Copyright © The Henri Cartier-Bresson Foundation / Magnum
In 1975, Henri Cartier-Bresson came to the United States to photograph, of all places, New Jersey, at the invitation of Jaune Evans, a producer for “Assignment America,” a television show on the public-broadcasting station WNET. Looking back on the experience, Peter Cunningham, Evans’ partner and Cartier-Bresson’s assistant for the project, recalls his impression of New Jersey at the time: “It was a no-past, no-future state of existence.” It’s an apt description that resonates with my own memories growing up there, navigating the gravitational pull between Philadelphia and New York.
Writing for the New Yorker celebrating the re-emergence of Cartier-Bresson’s New Jersey photographs nearly fifty years later, Zach Helfand points out:
Down the shore that month, Bruce Springsteen was agonizing over what would become “Born to Run.” The two artists conjured a similar mythology: asphalt and steel, operatic death on dirty streets, traps and escape. Cartier-Bresson also found humor—two men wearing the same suit, a gaggle of disembodied mannequin heads. By coincidence, Cunningham had been working as a photographer for Springsteen. “In a way, this year, 1975, was Jersey’s birthing year,” Cunningham told me.
I don’t know if 1975 was New Jersey’s “birthing year,” but I appreciate the image of Springsteen and Cartier-Bresson driving the same highways and rural routes, breathing the same salty air, and thinking about and documenting the State of New Jersey, an overlooked and unassuming microcosm of America.
(via Jason Kottke)
Image courtesy of MACK Books
Alec Soth reflects on his latest book A Pound of Pictures:
For me, photography is fundamentally tied to the physical act of recording. I leave the house and drive into the world. Through the lens of my Honda Odyssey, I watch light bounce off of a million surfaces. One of them catches my eye—the girthiest sycamore in Michigan, let’s say. I park the van, pick my spot, and set up the camera. It’s a simple tool and there’s so much it can’t record. We can’t hear the birdsong nor the crabby farmer who reluctantly gave me directions. My slow shutter can’t even catch the butterfly fluttering near the trunk. We might intuit the tree’s two-hundred-year-old history, but we only see bark, not rings. But, oh, the bark! The film’s emulsion soaks up its reflections like a blanket in the rain. Printing the picture, these reflections coalesce into a body. We hold the weight of a giant in the palm of our hand; flattened and miniaturized, yes, but not a VR genie. Each negative weighs .6 oz.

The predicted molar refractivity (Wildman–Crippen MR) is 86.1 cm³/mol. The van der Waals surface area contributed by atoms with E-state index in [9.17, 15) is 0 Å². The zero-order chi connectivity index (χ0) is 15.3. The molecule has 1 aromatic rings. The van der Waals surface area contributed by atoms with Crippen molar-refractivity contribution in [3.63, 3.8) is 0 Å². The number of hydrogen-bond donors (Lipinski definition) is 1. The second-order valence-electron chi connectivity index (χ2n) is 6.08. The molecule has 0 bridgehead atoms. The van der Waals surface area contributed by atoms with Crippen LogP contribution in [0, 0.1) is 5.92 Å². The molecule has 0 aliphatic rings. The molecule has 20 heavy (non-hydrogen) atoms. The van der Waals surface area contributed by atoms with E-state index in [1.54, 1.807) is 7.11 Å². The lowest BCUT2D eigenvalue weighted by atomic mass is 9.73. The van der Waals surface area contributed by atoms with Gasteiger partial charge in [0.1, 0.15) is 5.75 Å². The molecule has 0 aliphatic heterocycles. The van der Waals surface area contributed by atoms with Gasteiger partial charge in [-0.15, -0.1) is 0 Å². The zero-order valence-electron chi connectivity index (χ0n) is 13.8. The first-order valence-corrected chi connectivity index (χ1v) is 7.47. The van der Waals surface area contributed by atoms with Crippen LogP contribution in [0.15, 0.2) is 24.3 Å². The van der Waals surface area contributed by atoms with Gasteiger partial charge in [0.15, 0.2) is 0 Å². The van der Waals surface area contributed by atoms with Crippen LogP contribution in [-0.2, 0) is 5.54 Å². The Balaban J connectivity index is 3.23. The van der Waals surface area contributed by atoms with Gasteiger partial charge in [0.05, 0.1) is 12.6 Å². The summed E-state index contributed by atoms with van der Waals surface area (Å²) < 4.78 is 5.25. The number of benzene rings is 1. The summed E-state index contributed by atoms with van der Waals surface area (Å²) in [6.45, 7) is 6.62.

The “Pope of Trash” and “Filth Elder” John Waters offers a “hilarious,” “glorious,” “boldly retro” poster design for the 58th New York Film Festival.
“Retro digital oasis,” poolside.fm (via Daring Fireball).
A retreat and a “redo” all in one: this December, on the occasion of its 30th anniversary, a new, “vindicating” cut of Francis Ford Coppola’s The Godfather: Part III (1990) will be released (in theaters 🤞) and retitled Mario Puzo’s The Godfather, Coda: The Death of Michael Corleone.
August Sander, Three Farmers, (1914); Copyright: (c) Die Photographische Sammlung/SK Stiftung Kultur – August Sander Archiv, Cologne; DACS, London, 2017. / Photo (c) Tate
A picture about not knowing.
- John Green, “The Art Assignment,” PBS Digital Studios, February 28, 2019
Fred Stein, Robert Frank holding a pre-war Leica camera (1954)